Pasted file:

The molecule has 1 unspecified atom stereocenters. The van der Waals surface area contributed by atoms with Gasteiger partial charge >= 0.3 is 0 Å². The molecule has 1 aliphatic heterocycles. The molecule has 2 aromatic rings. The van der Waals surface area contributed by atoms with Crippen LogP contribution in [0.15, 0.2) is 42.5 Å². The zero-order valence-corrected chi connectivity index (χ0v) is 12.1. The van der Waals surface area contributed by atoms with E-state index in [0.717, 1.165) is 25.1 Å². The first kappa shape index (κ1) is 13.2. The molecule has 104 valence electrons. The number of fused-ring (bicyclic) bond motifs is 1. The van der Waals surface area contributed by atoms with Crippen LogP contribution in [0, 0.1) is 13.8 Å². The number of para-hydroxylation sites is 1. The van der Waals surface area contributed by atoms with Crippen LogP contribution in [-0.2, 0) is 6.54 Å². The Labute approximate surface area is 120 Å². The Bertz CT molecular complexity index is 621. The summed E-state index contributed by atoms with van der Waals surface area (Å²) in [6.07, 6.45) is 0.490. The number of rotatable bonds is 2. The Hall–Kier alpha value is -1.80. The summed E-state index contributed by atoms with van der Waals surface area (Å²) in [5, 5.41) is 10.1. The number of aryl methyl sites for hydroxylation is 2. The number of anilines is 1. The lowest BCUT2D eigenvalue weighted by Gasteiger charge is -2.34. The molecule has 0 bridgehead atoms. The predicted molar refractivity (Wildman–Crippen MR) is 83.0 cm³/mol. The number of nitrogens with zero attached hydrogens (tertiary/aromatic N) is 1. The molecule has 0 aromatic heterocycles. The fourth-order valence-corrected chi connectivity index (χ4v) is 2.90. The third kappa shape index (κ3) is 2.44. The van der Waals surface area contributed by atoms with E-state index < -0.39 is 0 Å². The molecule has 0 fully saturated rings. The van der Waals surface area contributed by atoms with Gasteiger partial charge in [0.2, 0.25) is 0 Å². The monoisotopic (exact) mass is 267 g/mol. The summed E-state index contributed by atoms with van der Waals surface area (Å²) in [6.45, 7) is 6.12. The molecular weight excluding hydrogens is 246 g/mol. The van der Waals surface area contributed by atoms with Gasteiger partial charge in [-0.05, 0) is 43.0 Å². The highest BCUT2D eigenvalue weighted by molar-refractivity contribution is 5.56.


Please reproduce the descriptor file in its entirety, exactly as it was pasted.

The molecule has 1 unspecified atom stereocenters. The van der Waals surface area contributed by atoms with Gasteiger partial charge >= 0.3 is 0 Å². The molecule has 1 aliphatic heterocycles. The molecule has 2 aromatic rings. The van der Waals surface area contributed by atoms with Crippen LogP contribution in [0.15, 0.2) is 42.5 Å². The zero-order valence-corrected chi connectivity index (χ0v) is 12.1. The van der Waals surface area contributed by atoms with E-state index in [0.717, 1.165) is 25.1 Å². The first kappa shape index (κ1) is 13.2. The molecule has 104 valence electrons. The number of fused-ring (bicyclic) bond motifs is 1. The van der Waals surface area contributed by atoms with Crippen LogP contribution in [0, 0.1) is 13.8 Å². The number of para-hydroxylation sites is 1. The van der Waals surface area contributed by atoms with Crippen LogP contribution in [-0.2, 0) is 6.54 Å². The Labute approximate surface area is 120 Å². The Bertz CT molecular complexity index is 621. The summed E-state index contributed by atoms with van der Waals surface area (Å²) in [6.07, 6.45) is 0.490. The number of rotatable bonds is 2. The Hall–Kier alpha value is -1.80. The summed E-state index contributed by atoms with van der Waals surface area (Å²) in [5, 5.41) is 10.1. The number of aryl methyl sites for hydroxylation is 2. The number of anilines is 1. The lowest BCUT2D eigenvalue weighted by Gasteiger charge is -2.34. The molecule has 0 bridgehead atoms. The predicted molar refractivity (Wildman–Crippen MR) is 83.0 cm³/mol. The number of nitrogens with zero attached hydrogens (tertiary/aromatic N) is 1. The molecule has 0 aromatic heterocycles. The fourth-order valence-corrected chi connectivity index (χ4v) is 2.90. The third kappa shape index (κ3) is 2.44. The van der Waals surface area contributed by atoms with E-state index < -0.39 is 0 Å². The molecule has 0 fully saturated rings. The van der Waals surface area contributed by atoms with Gasteiger partial charge in [0.2, 0.25) is 0 Å². The monoisotopic (exact) mass is 267 g/mol. The summed E-state index contributed by atoms with van der Waals surface area (Å²) in [6.45, 7) is 6.12. The molecular weight excluding hydrogens is 246 g/mol. The van der Waals surface area contributed by atoms with Gasteiger partial charge in [-0.05, 0) is 43.0 Å². The highest BCUT2D eigenvalue weighted by molar-refractivity contribution is 5.56.